Encyclopedia of Fantasy (1997)

There can be no gardens in this world, or in any Otherworld, unless there is something beyond their boundaries which is not a garden. Gardens are enclosures; they are shaped to express a meaning, a vision of the ideal world, a dream of escape or seclusion. In fantasy, they may be physically distinct from the surrounding world, or magically distinct, as Polders are; they may be unreachable from the surrounding world (see Secret Garden), or reachable only if those who search for them trace a Labyrinth into their heart; they may transform those who enter them (see Into the Woods); they may constitute a Portal into an otherworld.

At one time it was thought UK fantasy homed in on the garden while US fantasy moved outwards into the wilderness or the world. There is an element of historical truth in the thought; but English-language fantasy writers, on both sides of the Atlantic, have tended to become less easily distinguishable in the years since J R R Tolkien.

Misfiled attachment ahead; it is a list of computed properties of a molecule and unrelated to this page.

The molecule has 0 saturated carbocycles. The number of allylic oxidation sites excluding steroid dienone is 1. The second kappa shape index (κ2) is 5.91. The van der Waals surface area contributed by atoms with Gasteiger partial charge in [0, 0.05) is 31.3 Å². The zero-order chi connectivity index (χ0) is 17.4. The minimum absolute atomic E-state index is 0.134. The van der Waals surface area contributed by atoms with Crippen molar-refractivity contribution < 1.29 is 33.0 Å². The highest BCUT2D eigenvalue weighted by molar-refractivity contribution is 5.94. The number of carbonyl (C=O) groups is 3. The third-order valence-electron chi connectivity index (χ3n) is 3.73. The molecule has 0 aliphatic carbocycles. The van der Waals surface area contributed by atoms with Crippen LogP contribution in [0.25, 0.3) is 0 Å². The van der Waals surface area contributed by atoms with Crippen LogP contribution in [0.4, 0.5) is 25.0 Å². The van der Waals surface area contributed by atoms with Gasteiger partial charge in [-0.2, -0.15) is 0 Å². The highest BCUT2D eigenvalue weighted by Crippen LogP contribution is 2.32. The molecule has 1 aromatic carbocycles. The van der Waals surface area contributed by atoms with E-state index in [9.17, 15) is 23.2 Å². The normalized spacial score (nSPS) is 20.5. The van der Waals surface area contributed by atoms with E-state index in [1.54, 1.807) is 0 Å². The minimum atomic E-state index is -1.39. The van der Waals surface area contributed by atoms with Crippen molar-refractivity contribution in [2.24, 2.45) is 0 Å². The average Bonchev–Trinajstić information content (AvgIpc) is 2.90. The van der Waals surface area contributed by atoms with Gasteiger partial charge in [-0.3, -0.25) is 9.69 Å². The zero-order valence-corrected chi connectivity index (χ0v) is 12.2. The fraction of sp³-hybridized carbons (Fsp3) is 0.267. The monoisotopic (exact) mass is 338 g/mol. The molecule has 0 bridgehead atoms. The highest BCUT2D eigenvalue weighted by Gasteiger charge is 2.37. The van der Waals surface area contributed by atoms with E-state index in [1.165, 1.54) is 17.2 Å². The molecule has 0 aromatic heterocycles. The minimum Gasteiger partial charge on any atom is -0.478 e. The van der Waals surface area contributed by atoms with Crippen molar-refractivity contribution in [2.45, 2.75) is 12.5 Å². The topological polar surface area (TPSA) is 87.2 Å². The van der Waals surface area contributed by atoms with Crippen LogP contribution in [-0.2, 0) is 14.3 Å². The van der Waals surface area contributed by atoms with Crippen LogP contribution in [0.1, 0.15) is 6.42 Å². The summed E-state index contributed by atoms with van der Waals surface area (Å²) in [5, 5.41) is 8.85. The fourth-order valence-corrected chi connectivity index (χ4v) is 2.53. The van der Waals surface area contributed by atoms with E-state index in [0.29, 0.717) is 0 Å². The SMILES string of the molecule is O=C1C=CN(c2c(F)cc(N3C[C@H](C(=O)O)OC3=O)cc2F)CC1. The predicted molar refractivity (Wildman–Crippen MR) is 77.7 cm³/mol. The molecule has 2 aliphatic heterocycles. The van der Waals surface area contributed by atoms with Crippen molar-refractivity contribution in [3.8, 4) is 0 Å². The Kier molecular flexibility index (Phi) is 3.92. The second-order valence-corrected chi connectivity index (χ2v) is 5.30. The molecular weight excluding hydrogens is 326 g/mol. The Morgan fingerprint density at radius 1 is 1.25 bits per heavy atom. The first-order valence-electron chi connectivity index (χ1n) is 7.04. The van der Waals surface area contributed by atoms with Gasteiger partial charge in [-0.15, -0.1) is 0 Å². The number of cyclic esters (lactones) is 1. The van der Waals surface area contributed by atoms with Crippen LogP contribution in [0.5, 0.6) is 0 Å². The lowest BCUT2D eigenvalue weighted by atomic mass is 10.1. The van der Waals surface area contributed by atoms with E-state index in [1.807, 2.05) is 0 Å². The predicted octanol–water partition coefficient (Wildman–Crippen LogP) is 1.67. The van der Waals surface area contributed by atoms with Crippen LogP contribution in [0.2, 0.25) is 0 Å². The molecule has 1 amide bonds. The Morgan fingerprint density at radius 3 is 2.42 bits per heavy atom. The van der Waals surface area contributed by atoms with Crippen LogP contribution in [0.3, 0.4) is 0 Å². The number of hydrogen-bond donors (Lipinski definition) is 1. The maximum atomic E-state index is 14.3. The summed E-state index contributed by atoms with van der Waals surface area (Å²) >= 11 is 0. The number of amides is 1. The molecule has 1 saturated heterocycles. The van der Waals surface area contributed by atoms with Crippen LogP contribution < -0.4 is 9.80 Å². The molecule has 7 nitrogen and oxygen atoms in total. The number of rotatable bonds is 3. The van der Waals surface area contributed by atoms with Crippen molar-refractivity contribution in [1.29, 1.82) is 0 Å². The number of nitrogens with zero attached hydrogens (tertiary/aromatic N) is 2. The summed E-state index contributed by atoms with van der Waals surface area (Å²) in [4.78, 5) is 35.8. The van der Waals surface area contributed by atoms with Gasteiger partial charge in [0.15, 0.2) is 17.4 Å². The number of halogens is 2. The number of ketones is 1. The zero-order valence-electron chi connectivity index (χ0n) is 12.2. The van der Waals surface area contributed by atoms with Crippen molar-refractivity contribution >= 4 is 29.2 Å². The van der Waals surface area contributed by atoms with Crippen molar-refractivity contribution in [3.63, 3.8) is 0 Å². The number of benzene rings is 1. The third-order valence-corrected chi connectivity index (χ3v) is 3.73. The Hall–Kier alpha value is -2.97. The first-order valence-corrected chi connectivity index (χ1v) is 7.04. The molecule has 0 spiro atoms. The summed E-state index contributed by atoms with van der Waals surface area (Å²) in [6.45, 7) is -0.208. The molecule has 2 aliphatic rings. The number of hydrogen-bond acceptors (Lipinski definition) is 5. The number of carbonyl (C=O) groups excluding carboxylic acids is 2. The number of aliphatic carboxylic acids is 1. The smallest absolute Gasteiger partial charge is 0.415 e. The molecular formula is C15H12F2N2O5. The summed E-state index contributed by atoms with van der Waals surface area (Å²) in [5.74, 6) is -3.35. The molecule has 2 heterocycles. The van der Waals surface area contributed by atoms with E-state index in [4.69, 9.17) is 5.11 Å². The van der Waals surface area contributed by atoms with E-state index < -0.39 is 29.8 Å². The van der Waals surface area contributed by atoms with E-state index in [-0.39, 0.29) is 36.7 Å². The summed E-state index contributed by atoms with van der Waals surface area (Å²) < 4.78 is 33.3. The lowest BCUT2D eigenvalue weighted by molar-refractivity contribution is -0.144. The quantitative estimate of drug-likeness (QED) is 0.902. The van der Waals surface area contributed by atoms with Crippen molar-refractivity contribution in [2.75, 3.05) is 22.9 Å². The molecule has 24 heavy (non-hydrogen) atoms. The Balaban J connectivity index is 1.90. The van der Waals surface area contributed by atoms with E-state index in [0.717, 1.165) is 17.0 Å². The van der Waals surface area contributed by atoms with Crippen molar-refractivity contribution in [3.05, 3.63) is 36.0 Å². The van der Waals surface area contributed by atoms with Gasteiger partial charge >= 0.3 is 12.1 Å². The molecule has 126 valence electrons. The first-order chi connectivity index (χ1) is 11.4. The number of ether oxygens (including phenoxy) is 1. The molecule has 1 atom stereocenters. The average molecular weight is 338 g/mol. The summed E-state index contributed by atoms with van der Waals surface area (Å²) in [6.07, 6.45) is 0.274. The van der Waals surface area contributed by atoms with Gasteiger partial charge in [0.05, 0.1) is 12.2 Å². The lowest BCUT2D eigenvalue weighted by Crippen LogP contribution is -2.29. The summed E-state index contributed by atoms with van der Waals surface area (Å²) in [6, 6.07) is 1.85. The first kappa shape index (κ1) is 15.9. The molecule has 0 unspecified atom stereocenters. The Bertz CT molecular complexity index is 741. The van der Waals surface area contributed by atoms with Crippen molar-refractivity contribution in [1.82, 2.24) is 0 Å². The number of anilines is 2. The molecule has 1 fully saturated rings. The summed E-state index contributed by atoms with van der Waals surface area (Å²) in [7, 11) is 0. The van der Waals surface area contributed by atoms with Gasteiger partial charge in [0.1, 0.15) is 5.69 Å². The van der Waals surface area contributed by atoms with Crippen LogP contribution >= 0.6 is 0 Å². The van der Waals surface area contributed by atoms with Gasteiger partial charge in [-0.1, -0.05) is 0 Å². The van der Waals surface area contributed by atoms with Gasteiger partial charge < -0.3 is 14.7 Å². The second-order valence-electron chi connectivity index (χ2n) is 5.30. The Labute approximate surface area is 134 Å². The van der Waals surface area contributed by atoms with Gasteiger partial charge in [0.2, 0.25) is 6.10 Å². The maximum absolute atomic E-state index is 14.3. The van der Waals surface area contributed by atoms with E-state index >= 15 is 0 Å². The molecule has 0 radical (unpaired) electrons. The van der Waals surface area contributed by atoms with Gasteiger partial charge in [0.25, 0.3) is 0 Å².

In Biblical typology, the garden (which represents Eden) stands at the opposite pole to the City (which is Jerusalem); but does so as part of a complex theological drama in which the first becomes last, Eden becomes Jerusalem, time past becomes time future. An Underlier resonance of this drama can be assumed to operate, however obscurely, whenever gardens are highlighted in the literatures of the West. [JC]

This entry is taken from the Encyclopedia of Fantasy (1997) edited by John Clute and John Grant. It is provided as a reference and resource for users of the SF Encyclopedia, but apart from possible small corrections has not been updated.